Verses 28-30: Nephi quotes from Isaiah again (29:17ff.). Isaiah gives a list of miracles: Lebanon (in those days a forest) will become a fruitful field and the fruitful field will become a forest, the deaf will hear the words of the book and the blind will see, and the meek (the gentle, i.e., those without worldly power) will increase. What is the point of this list of miracles. There are obvious literal fulfillments of these, but beyond that what do they say to us? Isaiah and, therefore, Nephi mention the poor over and over again, and they regard the deliverance of the poor as tantamount to the Second Coming. Why do Isaiah and Nephi take such a keen interest in the poor, and in what sense do the poor have a special relation to the Lord? What does this say to us?

Chapter 28

Verse 11: Who has gone out of the way and become corrupted? Once again Nephi seems to be quoting scripture. This is a variation on or another translation of the beginning of Psalms 14:3 and 53:3. (See also Romans 3:12.) Does looking at those psalms help us understand the point Nephi is making?

Verse 12: Why is pride mentioned twice in this verse? Some of you may have heard of chiasmus, a rhetorical form found in scripture and other writings. This verse is in another, similar rhetorical form, inclusion. An inclusion is like a sandwich, with two pieces of bread and a filling in between. Inclusion creates a set of parentheses around something to help us understand that thing. Here the “bread” is the mention of pride; the “filling” is what comes between: false teachers, false doctrine, corrupt and lifted up churches. What is the relation between the “bread” of this inclusion” and its “filling”? What is doctrine? A look at a fairly comprehensive dictionary (perhaps the OED) or at the 1828 edition of Webster’s can give you good ideas as to what this word might mean. Also use a concordance to look at some of the ways the word gets used in the scriptures, and ask yourself how those uses differ from what you thought the word means.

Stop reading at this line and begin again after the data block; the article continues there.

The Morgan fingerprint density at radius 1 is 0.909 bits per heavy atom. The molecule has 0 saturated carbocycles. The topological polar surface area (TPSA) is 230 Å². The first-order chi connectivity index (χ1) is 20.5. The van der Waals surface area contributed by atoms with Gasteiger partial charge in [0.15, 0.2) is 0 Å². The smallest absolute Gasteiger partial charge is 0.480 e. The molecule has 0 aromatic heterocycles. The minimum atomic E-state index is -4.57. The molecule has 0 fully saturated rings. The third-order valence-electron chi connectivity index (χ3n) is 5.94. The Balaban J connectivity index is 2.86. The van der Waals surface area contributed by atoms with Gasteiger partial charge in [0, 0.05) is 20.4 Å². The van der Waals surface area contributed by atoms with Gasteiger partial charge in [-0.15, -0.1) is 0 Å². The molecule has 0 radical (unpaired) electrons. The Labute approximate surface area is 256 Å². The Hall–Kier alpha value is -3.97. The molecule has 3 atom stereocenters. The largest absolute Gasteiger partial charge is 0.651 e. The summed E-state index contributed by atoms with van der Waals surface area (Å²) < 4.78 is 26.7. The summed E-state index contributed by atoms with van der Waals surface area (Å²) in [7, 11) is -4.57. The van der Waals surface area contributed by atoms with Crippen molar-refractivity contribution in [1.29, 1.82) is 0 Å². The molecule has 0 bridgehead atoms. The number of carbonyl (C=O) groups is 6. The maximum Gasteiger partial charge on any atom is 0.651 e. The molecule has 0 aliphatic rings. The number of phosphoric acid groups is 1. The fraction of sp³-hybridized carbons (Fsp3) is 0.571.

Verse 13: How do fine sanctuaries rob the poor? Is this something we must be cognizant of? How doe fine clothing rob the poor? Our society puts a great emphasis on fashion. Might we sometimes be guilty of robbing the poor with our fine clothing? How? What is the alternative? Who are the meek and the poor in heart? How are the persecuted? Are there ways in which we persecute the meek and poor in heart? Can you give specific examples of how?

Verse 14: Only a few haven’t gone astray. To whom does “they” refer in the phrase “nevertheless, they are led, that in many instances they do err”? To those with stiff necks and high heads or to the few who are humble followers of Christ? Does the word “nevertheless” help us answer that question by pointing to one of these groups more than the other?

Verse 15: What is the connection between pride, preaching false doctrine, committing whoredoms, and perverting the way of the Lord? In what ways are these kinds of acts related? Is “perverting the way of the Lord” one of a list of four things, or is it the general description of the three things that come before it?

As we read verses 19-24, it is often tempting to see someone else as the person described, often someone outside the Church, but if someone inside, then someone with whom we disagree. However, the scriptures are most useful to us when we apply them to ourselves, so our questions should be about us: how do I anger at that which is good, become lulled into carnal security, or accept flattery and deny the existence of hell?

Verses 19-20: When will the kingdom of the devil shake? Will it shake with its power or be shaken by something external to it? Who is in the kingdom of the devil? (Review 1 Nephi 14-14, especially 1 Nephi 14:10.) Why do we sometimes anger at that which is good? How do we justify such anger to ourselves and others?

Verse 21: In what ways might we be pacified in Zion? Can you explain what it means to say that the devil cheats the souls of those who are pacified? How does he do that? Of what does he cheat them?

Verse 22: Can believing Latter-day Saints be duped in the manner described in this verse? How?

Verse 24: What does it mean to be at ease in Zion? Isn’t Zion a place of rest (ease) and security? Is the ease this verse warns against a cessation of labor or the ease of conscience?

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2 Responses to Sunday School Lesson 10

  1. Bob Caswell on March 4, 2004 at 3:19 am

    Jim, I teach Sunday School a couple times a month. I just wanted to let you know that I find your posts very helpful on those Sundays I teach. Especially last week, you had some good questions about that hard part in Second Nephi. Thanks for your time and effort!

  2. Jim F. on March 6, 2004 at 3:45 am

    I’m always glad to hear that these are helpful. Thanks.

WELCOME